Energy boosts mutual fund category

I confess to being a numbers junkie. There is often valuable information to be found lurking in some of the most obscure statistical reports that are published in media such as the Globe and Mail Report on Business.

Scanning the Saturday paper for some good news (hard to find), my attention was drawn to a box headed ‘The Week in Mutual Funds’. It’s a report on the gains and losses in all the mutual fund categories over one week, four weeks, and year-to-date and it offered some interesting insights.

For example, since January 1st, the category that has performed best is one that few people pay any attention to: high-income balanced funds. As a group, this bunch is ahead 9.1 per cent so far in 2001. The reason is the strength in the energy sector.

Oil and gas funds
Most of these funds invest heavily in royalty income trusts, and of course a lot of them are based on oil and gas. Because the energy trusts were so badly beaten down in the late ’90s, they became extremely cheap. Over the past year, they’ve rebounded sharply and that’s been the main driving force here, although falling interest rates have also boosted the valuations of the REITheld by these funds.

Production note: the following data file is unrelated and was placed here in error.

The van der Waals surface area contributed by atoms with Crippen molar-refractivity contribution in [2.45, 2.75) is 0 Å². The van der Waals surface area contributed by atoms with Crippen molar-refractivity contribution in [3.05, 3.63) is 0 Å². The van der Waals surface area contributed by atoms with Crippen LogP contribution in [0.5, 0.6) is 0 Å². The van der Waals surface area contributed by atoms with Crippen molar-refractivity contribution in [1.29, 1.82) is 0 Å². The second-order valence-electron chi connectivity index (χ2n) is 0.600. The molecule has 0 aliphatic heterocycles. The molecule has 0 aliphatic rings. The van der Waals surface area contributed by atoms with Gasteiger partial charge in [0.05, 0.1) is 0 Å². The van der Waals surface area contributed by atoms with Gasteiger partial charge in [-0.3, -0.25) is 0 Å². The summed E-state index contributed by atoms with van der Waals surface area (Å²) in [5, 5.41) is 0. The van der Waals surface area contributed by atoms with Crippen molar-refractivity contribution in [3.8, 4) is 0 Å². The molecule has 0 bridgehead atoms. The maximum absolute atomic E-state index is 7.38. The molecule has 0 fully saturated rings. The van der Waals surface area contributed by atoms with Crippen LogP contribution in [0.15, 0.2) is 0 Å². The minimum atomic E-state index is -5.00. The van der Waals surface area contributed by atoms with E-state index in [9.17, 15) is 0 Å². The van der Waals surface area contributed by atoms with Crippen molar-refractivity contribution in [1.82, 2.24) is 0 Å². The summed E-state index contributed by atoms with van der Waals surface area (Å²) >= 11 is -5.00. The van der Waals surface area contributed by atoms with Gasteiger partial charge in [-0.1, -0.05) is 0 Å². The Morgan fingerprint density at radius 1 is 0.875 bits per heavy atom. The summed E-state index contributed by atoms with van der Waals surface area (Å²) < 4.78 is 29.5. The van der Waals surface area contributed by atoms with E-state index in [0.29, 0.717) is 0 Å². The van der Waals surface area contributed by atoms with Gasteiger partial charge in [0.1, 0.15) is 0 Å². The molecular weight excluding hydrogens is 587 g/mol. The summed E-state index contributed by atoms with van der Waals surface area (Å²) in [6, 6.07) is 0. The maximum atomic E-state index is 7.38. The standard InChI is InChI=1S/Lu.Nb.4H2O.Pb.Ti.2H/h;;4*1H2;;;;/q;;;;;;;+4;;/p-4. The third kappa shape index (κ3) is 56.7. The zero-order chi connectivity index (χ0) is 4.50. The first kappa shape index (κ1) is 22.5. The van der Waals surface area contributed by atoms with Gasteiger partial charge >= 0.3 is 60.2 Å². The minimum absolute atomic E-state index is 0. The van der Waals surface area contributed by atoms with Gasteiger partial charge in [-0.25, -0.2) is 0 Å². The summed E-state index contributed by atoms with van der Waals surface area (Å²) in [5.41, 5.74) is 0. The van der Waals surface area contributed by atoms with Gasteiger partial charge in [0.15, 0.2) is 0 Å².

But with natural gas prices tumbling, you would expect the latest returns from this category to be showing weakness, right? Certainly I did, which is why it came as a surprise to see a 0.8 per cent average advance over the past four weeks. The category is still doing well.

Non-registered funds
These funds should be of special interest to high tax bracket investors looking to generate income in non-registered portfolios. The distributions from many of these funds are received in part on a tax-deferred basis. Effectively, they’re passing on the tax savings from the underlying royalty trusts and REITs. That means you keep more cash in your pocket.

You’ll eventually be on the hook for a higher capital gains tax liability when you sell because the tax-deferred portion of your distributions are subtracted from your adjusted cost base. But with the capital gains inclusion rate down to 50 per cent, it’s a very acceptable trade-off.

From the September 10, 2001 edition of the Internet Wealth Builder.